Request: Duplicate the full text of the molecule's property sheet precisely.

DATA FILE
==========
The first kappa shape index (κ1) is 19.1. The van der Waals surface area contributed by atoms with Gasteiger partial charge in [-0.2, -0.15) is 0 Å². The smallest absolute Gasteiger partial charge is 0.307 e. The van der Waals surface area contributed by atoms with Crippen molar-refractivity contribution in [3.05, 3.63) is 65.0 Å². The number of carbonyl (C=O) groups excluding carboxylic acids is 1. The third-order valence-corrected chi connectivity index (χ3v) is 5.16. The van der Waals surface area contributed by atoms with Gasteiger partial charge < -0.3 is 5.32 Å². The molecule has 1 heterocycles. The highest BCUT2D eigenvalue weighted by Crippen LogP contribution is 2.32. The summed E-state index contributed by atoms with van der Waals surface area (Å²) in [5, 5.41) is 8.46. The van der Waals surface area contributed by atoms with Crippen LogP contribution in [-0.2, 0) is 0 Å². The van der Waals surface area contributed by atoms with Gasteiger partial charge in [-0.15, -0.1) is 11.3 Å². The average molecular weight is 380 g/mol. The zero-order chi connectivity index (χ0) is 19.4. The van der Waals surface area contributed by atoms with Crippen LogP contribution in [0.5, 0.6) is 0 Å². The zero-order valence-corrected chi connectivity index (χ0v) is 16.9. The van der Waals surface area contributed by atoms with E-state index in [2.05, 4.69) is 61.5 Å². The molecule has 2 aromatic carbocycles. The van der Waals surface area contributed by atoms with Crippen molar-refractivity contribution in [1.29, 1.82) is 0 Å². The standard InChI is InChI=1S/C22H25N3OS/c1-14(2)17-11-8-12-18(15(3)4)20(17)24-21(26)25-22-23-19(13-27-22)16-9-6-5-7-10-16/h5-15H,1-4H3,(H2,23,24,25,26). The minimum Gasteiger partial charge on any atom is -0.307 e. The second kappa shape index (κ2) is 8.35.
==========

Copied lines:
The first kappa shape index (κ1) is 19.1. The van der Waals surface area contributed by atoms with Gasteiger partial charge in [-0.2, -0.15) is 0 Å². The smallest absolute Gasteiger partial charge is 0.307 e. The van der Waals surface area contributed by atoms with Crippen molar-refractivity contribution in [3.05, 3.63) is 65.0 Å². The number of carbonyl (C=O) groups excluding carboxylic acids is 1. The third-order valence-corrected chi connectivity index (χ3v) is 5.16. The van der Waals surface area contributed by atoms with Gasteiger partial charge < -0.3 is 5.32 Å². The molecule has 1 heterocycles. The highest BCUT2D eigenvalue weighted by Crippen LogP contribution is 2.32. The summed E-state index contributed by atoms with van der Waals surface area (Å²) in [5, 5.41) is 8.46. The van der Waals surface area contributed by atoms with Crippen LogP contribution in [-0.2, 0) is 0 Å². The van der Waals surface area contributed by atoms with Gasteiger partial charge in [-0.15, -0.1) is 11.3 Å². The average molecular weight is 380 g/mol. The zero-order chi connectivity index (χ0) is 19.4. The van der Waals surface area contributed by atoms with Crippen LogP contribution in [0.5, 0.6) is 0 Å². The zero-order valence-corrected chi connectivity index (χ0v) is 16.9. The van der Waals surface area contributed by atoms with E-state index in [2.05, 4.69) is 61.5 Å². The molecule has 2 aromatic carbocycles. The van der Waals surface area contributed by atoms with Crippen molar-refractivity contribution in [1.29, 1.82) is 0 Å². The standard InChI is InChI=1S/C22H25N3OS/c1-14(2)17-11-8-12-18(15(3)4)20(17)24-21(26)25-22-23-19(13-27-22)16-9-6-5-7-10-16/h5-15H,1-4H3,(H2,23,24,25,26). The minimum Gasteiger partial charge on any atom is -0.307 e. The second kappa shape index (κ2) is 8.35.